Magazine, website & books written by teens since 1989

I Am Deaf and... This work has been published in the Teen Ink monthly print magazine.

By
     As a child, there was nothing I loved more than tiptoeing through the house, arms over my head like a ballerina. I can still remember the thrill of trying on my tutu and tiara for my first dance recital. During my entire life, even during my transition from a noisy world to a quiet one, dancing has always been my escape.

I was first diagnosed with hearing loss in kindergarten after I failed a routine screening. As I got older, my hearing worsened with each checkup. Until high school, I worked tirelessly to be “normal.” Though I had hearing aids, I chose not to wear them. Instead, I laughed at jokes when I didn’t hear the punch lines. I developed a skill for lip-reading, “watching” conversations rather than hearing them. I refused to tell anyone about my hearing problem, not even close friends or teachers.

As my hearing deteriorated, it began to affect my dancing. It became difficult to hear the music. My dance teacher often scolded me for “not listening,” when in reality I couldn’t hear her instructions. I grew frustrated with my disability and saw it as a barrier between me and my love: dance.

Then a few years ago, I stumbled on the webpage of Miss America 1995, Heather Whitestone. As I read her biography, I felt as if I were reading my own life story. Whitestone was diagnosed with hearing loss at the age of 18 months. Like me, she encountered hardship and embarrassment growing up, and like me, she was a dancer. Whitestone inspired me to continue doing what I loved, no matter what. She made me realize that my deafness should never be an excuse not to achieve my goals.

From then on I resolved to change. I worked up enough courage to tell my dance instructor about my hearing loss. I told her I would need a visual cue in order to keep track of the music. She agreed to stand a few feet in front of me, clapping her hands to the song’s rhythm. This method has helped me through countless dance classes and performances.

This experience had a profound impact, inspiring me to change other paths of my life. I began advocating for myself by discussing my hearing loss with teachers and friends. I started sitting in the front row in class and working with teachers to make sure I understood. I no longer shy away from situations that require me to interact with others; instead, I have become a “people person” because I can empathize with others’ situations.

Henry David Thoreau once said, “Go confidently in the direction of your dreams. Live the life you have imagined.” Five years ago, I never would have imagined I’d one day be so successful. I have broken through the glass ceiling for deaf people. I have done well in honors and AP classes and been elected to leadership positions at school. I work hard to conquer my hearing loss while still maintaining a positive attitude. I have spoken to groups of deaf teenagers, always giving the same message: With courage and confidence, all barriers can be overcome. I am deaf, but never doubt, I am a dancer.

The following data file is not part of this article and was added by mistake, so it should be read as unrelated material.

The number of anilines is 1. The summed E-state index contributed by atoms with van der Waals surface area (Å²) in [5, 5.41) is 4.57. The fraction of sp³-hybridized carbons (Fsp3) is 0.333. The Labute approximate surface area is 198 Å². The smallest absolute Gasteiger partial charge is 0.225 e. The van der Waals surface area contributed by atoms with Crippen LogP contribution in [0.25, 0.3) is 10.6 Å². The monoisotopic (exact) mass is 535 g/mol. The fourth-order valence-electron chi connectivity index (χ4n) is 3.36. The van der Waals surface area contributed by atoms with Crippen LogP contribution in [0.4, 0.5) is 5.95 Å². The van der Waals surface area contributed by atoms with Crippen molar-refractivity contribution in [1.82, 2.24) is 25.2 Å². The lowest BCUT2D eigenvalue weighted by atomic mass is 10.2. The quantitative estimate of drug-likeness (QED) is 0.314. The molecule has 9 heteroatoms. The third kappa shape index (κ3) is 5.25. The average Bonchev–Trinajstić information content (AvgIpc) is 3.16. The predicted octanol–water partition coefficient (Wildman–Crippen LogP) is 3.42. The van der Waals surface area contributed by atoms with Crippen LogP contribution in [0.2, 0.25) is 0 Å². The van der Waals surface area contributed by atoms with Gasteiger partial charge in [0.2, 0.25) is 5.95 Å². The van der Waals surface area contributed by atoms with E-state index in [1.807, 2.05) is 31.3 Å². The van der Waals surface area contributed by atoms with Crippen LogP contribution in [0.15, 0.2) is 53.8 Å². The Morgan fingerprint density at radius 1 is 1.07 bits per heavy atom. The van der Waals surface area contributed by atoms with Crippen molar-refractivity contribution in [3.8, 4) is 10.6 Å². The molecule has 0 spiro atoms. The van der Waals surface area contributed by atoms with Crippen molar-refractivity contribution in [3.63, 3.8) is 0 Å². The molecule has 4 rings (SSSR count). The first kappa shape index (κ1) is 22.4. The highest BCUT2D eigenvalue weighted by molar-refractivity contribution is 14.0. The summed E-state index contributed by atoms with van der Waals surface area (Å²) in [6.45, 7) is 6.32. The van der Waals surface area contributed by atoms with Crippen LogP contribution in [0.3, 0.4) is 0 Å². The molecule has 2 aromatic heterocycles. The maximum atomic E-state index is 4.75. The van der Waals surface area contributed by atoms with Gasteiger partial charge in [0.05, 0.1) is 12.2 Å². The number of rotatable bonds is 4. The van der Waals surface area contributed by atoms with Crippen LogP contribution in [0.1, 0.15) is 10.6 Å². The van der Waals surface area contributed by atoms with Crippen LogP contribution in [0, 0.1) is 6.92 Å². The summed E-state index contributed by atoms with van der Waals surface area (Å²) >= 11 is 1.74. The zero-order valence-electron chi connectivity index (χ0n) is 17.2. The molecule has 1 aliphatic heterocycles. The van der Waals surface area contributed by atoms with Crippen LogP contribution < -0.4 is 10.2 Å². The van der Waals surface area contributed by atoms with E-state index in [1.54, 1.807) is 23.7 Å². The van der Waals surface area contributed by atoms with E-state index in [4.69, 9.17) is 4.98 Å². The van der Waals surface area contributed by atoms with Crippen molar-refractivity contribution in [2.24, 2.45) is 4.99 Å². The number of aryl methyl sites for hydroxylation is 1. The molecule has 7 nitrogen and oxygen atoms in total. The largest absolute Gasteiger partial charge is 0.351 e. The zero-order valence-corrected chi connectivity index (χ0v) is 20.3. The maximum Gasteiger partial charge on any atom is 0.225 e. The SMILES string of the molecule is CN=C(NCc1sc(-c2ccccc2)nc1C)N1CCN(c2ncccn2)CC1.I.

This work has been published in the Teen Ink monthly print magazine. This piece has been published in Teen Ink’s monthly print magazine.




Join the Discussion


This article has 7 comments. Post your own!

rheameThis teenager is a 'regular' and has contributed a lot of work, comments and/or forum posts, and has received many votes and high ratings over a long period of time. said...
Jan. 2 at 6:23 am:
very inspiring and fantastic  
 
Reply to this comment Post a new comment
 
Scarlett_Fever945 said...
Oct. 11, 2011 at 8:42 pm:
That was beautiful and very inspiring.  It kept me interested the whole time (kudos to you, I have ADD like mad), and it was completely non-cliched. Keep writing(:
 
Reply to this comment Post a new comment
 
SapphireWing said...
Aug. 20, 2011 at 10:27 am:

After reading this I was speachless. Its just so... beautiful.

Really beautiful and shows how you felt, how dealt with it and you are really lucky to have people around you who helps you and understands you.
Thanks for posting this article. :)

 
Reply to this comment Post a new comment
 
ramberryshakes said...
Jul. 28, 2010 at 12:36 pm:
beautiful piece . hearing loss or not , you really showed that you are a beautiful person aside from the disability . and i believe it , i really do . (: thanks for the inspiration , hunn .
 
Reply to this comment Post a new comment
 
fiftiesgal467 This work has been published in the Teen Ink monthly print magazine. said...
Feb. 20, 2010 at 6:09 pm:
Very emotional and inspiring.
 
Reply to this comment Post a new comment
 
YeseniaG said...
Apr. 11, 2009 at 3:37 pm:
That was an amazing peace,and I love the message you are sending to teens. Your courage is also very admirable.
 
Reply to this comment Post a new comment
 
Nissa M. said...
Feb. 19, 2009 at 11:47 pm:
That is awsome, I cant even iagine what my life would be like without dance and that is just amazing that you can persue that and dont let anyone judge you that is really awsome, Marlee Matlin was prfoundly deaf and she did Dancing with the stars and she did really well.
 
Reply to this comment Post a new comment
 
Site Feedback